Artists might be born rather than made, and great art might be the product of all of life's experiences, but that doesn't mean the creatively inclined have to be in a hurry to put brush to canvas. Don't believe us? Well, late Bentinck Island artist and senior Kaiadilt woman Mirdidingkingathi Juwarnda Sally Gabori certainly wasn't.
Gabori might be the subject of the National Gallery of Victoria's latest retrospective; however she only started painting in 2005 at the age of 81. Of course, every year of her existence infuses her bold, bright pieces — from large-scale collaborative works produced alongside other senior Kaiadilt women, to pieces on paper created toward the end of her life.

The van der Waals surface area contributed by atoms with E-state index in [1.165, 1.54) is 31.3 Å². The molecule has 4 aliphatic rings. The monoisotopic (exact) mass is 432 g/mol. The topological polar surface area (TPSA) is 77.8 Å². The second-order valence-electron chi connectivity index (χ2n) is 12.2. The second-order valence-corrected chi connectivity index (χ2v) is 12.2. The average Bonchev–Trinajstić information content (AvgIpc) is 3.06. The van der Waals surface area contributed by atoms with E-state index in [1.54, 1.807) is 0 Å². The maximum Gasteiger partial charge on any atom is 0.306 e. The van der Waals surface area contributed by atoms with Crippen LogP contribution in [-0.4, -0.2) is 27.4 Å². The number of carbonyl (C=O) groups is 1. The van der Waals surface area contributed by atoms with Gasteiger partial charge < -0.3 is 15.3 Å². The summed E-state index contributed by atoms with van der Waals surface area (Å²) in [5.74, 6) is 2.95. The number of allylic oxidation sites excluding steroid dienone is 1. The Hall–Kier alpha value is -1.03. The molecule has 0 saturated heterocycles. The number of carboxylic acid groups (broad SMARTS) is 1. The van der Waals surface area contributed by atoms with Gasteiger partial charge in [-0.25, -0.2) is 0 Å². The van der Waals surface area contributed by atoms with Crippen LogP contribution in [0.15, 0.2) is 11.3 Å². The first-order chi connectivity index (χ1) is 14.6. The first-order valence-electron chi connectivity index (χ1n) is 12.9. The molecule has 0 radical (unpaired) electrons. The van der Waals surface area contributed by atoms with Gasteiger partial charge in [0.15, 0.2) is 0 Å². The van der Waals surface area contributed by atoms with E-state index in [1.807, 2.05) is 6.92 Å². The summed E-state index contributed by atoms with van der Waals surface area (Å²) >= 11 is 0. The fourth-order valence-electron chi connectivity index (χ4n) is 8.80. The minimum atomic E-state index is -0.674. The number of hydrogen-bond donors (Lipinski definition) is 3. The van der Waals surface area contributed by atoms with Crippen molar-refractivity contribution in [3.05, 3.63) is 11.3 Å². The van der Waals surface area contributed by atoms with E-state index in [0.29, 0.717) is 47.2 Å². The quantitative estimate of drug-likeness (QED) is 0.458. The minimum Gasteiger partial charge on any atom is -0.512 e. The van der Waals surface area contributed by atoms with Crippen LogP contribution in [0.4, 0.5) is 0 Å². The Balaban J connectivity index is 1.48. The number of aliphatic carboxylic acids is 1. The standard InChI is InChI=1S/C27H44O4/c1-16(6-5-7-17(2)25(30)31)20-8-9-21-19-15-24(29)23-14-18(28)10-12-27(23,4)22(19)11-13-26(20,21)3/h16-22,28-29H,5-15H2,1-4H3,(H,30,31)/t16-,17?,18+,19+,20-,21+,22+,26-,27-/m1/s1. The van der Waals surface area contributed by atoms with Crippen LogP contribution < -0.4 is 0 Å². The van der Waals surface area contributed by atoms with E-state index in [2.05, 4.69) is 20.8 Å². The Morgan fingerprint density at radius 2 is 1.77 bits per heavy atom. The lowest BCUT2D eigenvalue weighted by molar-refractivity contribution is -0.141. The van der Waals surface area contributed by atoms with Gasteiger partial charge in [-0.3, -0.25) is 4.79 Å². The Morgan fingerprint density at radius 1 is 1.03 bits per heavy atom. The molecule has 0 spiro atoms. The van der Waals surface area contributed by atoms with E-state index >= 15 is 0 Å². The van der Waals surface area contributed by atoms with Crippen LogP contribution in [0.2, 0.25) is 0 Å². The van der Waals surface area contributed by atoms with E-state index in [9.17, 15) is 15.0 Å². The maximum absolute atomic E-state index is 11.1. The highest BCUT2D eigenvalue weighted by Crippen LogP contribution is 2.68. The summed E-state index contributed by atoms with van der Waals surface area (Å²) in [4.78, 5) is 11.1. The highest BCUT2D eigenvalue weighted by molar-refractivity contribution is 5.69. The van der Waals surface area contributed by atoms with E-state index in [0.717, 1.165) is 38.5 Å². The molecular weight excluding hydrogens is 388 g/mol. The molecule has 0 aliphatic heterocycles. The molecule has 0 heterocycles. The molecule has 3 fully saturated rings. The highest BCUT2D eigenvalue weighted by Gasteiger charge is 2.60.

Dulka Warngiid – Land of All showcases more than 30 of Gabori's efforts (on loan from the Queensland Art Gallery), as well as shining a light on the place — an island in the southern Gulf of Carpentaria, off northwestern Queensland, in northern Australia — she was linked to. For those keen to know more, a schedule of tours and talks dives deeper into the exhibition, and into a fascinating, late-in-life art career.
Image: Mirdidingkingathi Juwurnda Sally Gabori et al, Makarrki - King Alfred's Country (2008), synthetic polymer paint on canvas, 200 x 600 cm, Queensland Art Gallery, Brisbane. Purchased 2009 with funds from Professor John Hay, AC, and Mrs Barbara Hay through the Queensland Art Gallery Foundation (2009.195) © The artists. Licensed by Viscopy.